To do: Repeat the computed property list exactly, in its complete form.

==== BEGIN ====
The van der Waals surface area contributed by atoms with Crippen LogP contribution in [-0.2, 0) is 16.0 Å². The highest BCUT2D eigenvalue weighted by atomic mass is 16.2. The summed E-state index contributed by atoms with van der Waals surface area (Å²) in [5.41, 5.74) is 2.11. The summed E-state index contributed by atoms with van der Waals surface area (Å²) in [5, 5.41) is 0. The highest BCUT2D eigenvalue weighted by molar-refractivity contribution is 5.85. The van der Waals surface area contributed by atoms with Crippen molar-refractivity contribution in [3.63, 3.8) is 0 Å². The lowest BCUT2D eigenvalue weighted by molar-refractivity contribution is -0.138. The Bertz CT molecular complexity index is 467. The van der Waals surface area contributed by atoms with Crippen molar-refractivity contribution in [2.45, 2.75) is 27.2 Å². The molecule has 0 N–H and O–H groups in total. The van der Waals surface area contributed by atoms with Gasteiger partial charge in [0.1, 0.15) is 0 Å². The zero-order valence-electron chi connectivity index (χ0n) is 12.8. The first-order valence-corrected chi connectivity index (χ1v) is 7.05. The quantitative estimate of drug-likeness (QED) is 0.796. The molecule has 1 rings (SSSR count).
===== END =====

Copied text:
The van der Waals surface area contributed by atoms with Crippen LogP contribution in [-0.2, 0) is 16.0 Å². The highest BCUT2D eigenvalue weighted by atomic mass is 16.2. The summed E-state index contributed by atoms with van der Waals surface area (Å²) in [5.41, 5.74) is 2.11. The summed E-state index contributed by atoms with van der Waals surface area (Å²) in [5, 5.41) is 0. The highest BCUT2D eigenvalue weighted by molar-refractivity contribution is 5.85. The van der Waals surface area contributed by atoms with Crippen molar-refractivity contribution in [3.63, 3.8) is 0 Å². The lowest BCUT2D eigenvalue weighted by molar-refractivity contribution is -0.138. The Bertz CT molecular complexity index is 467. The van der Waals surface area contributed by atoms with Crippen molar-refractivity contribution in [2.45, 2.75) is 27.2 Å². The molecule has 0 N–H and O–H groups in total. The van der Waals surface area contributed by atoms with Gasteiger partial charge in [0.1, 0.15) is 0 Å². The zero-order valence-electron chi connectivity index (χ0n) is 12.8. The first-order valence-corrected chi connectivity index (χ1v) is 7.05. The quantitative estimate of drug-likeness (QED) is 0.796. The molecule has 1 rings (SSSR count).